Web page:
Before embarking on a long ride, you should do some basic bike preparation. Once you start off on your epic journey, you want to make sure that your ride will be as comfortable and enjoyable as possible.
Take a few long day rides in different weather conditions and note anything that you find annoying or uncomfortable. Two day weekend rides can help to identify any weaknesses so that you can fix them before starting out on a long ride. Small annoyances can become quite problematic when you spend multiple days on the road.
Depending on the bike you have, you may be able to tweak things like the position of foot pegs or handlebars to make them more comfortable. You might also discover that the seat that is fine for an hour or two becomes uncomfortable during longer rides.
When you spend a week or more out on the road, foul weather is inevitable. Anything you can do to minimize the effects of poor weather will pay huge dividends in the long run. Is your windscreen the right height to block wind and rain? Are you able to adjust the windscreen to allow cool air to pass by when it gets hot outside? Is your riding gear and luggage truly waterproof? Anything you can do to address these issues before embarking will make your ride more tolerable when the weather turns bad.
Storage is important when travelling so you should do a test fit of the luggage and/or gear that you plan on taking with you so that you know how you’re going to attach everything to the bike. If you think you’re going to be gathering souvenirs during your trip, have some extra space available.
Make sure that all of your gear can be mounted securely and isn’t going to shift around. Any straps that flap around in the wind will scuff paint so make sure to trim them to the proper length. Keep it simple and make it easy to attach and detach because after riding 10-12 hours you want to be able to quickly and easily unpack each night and then re-pack the next morning.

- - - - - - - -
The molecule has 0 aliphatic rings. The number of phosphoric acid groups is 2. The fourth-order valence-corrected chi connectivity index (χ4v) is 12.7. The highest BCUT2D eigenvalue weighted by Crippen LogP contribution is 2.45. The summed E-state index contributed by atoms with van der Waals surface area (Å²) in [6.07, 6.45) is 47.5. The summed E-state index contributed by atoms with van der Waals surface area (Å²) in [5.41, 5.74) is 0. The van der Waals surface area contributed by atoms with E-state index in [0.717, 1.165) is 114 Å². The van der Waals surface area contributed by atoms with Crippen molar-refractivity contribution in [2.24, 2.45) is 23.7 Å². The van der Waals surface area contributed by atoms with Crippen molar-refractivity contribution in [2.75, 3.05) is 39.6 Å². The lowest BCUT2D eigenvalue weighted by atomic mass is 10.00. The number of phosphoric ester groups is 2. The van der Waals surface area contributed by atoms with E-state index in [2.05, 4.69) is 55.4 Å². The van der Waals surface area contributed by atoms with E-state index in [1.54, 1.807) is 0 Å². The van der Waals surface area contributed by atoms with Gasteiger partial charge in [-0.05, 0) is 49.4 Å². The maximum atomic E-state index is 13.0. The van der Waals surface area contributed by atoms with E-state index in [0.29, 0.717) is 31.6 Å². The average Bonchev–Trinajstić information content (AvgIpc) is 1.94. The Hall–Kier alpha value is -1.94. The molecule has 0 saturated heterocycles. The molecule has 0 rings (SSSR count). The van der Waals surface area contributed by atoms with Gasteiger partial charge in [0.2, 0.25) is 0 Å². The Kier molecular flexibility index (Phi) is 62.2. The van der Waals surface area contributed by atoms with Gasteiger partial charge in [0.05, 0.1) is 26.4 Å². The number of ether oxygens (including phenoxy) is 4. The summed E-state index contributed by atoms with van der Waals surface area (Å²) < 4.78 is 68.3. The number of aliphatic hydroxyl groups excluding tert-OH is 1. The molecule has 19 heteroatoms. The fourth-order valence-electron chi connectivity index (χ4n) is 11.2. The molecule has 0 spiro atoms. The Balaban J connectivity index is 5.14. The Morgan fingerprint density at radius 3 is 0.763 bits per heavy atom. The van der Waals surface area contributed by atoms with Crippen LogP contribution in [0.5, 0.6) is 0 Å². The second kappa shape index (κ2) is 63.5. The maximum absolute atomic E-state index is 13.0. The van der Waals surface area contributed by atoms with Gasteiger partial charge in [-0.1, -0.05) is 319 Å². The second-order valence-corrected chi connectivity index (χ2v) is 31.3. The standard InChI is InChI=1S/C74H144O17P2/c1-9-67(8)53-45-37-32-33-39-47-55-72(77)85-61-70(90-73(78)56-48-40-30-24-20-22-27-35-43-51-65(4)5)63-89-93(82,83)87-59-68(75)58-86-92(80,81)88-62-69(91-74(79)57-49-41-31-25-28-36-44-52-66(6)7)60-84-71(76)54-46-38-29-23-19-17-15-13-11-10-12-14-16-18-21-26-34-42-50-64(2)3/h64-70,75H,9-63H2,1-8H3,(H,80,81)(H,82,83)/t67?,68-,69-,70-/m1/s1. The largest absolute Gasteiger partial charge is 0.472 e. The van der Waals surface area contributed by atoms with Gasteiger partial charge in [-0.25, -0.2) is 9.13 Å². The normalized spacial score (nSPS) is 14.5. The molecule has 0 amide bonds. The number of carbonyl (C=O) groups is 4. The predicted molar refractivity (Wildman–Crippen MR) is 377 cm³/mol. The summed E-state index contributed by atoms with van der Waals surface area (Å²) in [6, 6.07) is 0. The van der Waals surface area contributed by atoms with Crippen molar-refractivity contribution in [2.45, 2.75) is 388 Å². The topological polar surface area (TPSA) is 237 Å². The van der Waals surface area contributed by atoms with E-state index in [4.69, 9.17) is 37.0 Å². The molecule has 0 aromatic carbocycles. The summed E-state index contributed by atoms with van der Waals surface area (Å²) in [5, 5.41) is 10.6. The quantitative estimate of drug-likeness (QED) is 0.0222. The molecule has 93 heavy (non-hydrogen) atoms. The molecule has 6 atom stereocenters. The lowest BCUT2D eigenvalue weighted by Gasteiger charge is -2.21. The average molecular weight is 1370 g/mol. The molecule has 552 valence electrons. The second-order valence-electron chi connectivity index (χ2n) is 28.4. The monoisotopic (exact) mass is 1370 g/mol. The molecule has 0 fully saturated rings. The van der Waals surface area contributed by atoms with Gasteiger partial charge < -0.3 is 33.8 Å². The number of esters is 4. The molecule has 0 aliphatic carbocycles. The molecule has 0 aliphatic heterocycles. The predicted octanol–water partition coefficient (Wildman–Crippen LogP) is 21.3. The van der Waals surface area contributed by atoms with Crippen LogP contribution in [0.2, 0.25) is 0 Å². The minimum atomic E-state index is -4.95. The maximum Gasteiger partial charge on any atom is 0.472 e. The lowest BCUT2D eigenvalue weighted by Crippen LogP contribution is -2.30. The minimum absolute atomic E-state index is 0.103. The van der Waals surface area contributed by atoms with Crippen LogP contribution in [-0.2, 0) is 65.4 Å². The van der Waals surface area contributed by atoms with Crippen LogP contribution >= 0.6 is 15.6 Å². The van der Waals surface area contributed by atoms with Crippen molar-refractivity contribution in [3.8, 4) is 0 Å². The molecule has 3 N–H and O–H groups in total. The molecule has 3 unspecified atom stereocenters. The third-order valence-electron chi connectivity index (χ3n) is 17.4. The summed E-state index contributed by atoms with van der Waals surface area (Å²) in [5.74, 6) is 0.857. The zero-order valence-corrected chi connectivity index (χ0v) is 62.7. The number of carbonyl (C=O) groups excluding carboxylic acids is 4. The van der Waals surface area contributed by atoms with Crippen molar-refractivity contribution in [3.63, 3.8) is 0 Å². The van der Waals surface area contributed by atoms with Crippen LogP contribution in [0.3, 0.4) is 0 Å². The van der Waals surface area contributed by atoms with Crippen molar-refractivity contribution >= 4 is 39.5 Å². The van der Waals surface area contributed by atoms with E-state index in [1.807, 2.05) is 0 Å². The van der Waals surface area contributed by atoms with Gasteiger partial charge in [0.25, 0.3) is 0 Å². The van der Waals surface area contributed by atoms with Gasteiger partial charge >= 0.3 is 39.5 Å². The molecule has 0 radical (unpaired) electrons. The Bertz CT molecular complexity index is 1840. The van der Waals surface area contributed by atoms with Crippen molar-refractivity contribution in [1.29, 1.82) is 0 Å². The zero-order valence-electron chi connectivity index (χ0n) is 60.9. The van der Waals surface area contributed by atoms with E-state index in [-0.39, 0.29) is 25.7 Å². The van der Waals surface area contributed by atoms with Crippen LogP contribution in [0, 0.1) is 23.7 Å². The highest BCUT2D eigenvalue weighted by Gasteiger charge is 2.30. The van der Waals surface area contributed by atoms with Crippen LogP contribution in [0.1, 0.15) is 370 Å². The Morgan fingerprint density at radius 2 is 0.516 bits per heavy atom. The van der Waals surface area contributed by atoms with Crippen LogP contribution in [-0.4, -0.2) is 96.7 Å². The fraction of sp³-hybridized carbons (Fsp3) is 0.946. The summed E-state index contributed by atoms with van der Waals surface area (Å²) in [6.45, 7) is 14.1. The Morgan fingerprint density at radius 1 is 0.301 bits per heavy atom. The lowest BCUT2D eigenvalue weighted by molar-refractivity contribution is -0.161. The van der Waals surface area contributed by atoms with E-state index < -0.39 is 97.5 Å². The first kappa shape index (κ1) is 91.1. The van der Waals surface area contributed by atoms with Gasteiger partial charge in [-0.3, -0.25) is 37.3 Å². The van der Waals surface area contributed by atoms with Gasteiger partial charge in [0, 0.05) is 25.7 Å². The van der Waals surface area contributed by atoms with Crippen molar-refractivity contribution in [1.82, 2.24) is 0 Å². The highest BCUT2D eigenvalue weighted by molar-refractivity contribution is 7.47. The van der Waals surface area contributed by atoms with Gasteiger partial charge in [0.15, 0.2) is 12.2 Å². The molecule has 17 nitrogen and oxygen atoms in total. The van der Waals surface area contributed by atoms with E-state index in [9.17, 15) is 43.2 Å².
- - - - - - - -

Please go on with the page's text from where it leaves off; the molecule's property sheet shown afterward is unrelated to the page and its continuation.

Finally, you’re going to want to do all of the routine maintenance before leaving. Here are a few obvious things that you want to do or at least check before embarking on your long ride:
- Fluid change (oil, transmission, rear differential, etc.)
- Lights and turn signals
- Check/replace coolant
- Check overall condition, check critical fasteners, clean radiator fins, etc.
Fluid changes are relatively easy and inexpensive so there’s no reason not to do this before leaving. There’s no harm in changing them even if you haven’t reached the normal service interval.
Tires are a bit trickier. They’re expensive and may not be worn out when it’s time to start your trip. You need to decide whether or not it’s worth spending money on a new set of tires now, or plan to change them while out on the road. It’s certainly easier to change tires at home than it is to try to find a place with the right tires for your bike when you’re out on the road.
You might also want to consider fitting a different tire than you normally use. If you generally use a sticky sport oriented tire, you may want to consider a sport touring tire that will provide higher mileage to extend the distance you can travel on a set of tires.
In addition to the unknown cost of replacing tires in some unknown city, it also takes time. You’ll probably need about half a day to make the arrangements and get your tires changed which is time you won’t be riding. For me, it’s not worth the hassle I did this once and the time lost getting a tire changed wasn’t worth saving a few dollars.
In closing, you want to do everything you can to make your ride comfortable and enjoyable before you commit to weeks on the road. A bit of preparation ensures that you will be able to enjoy a nice comfortable ride without interruption.
Next Page – Packing for the Trip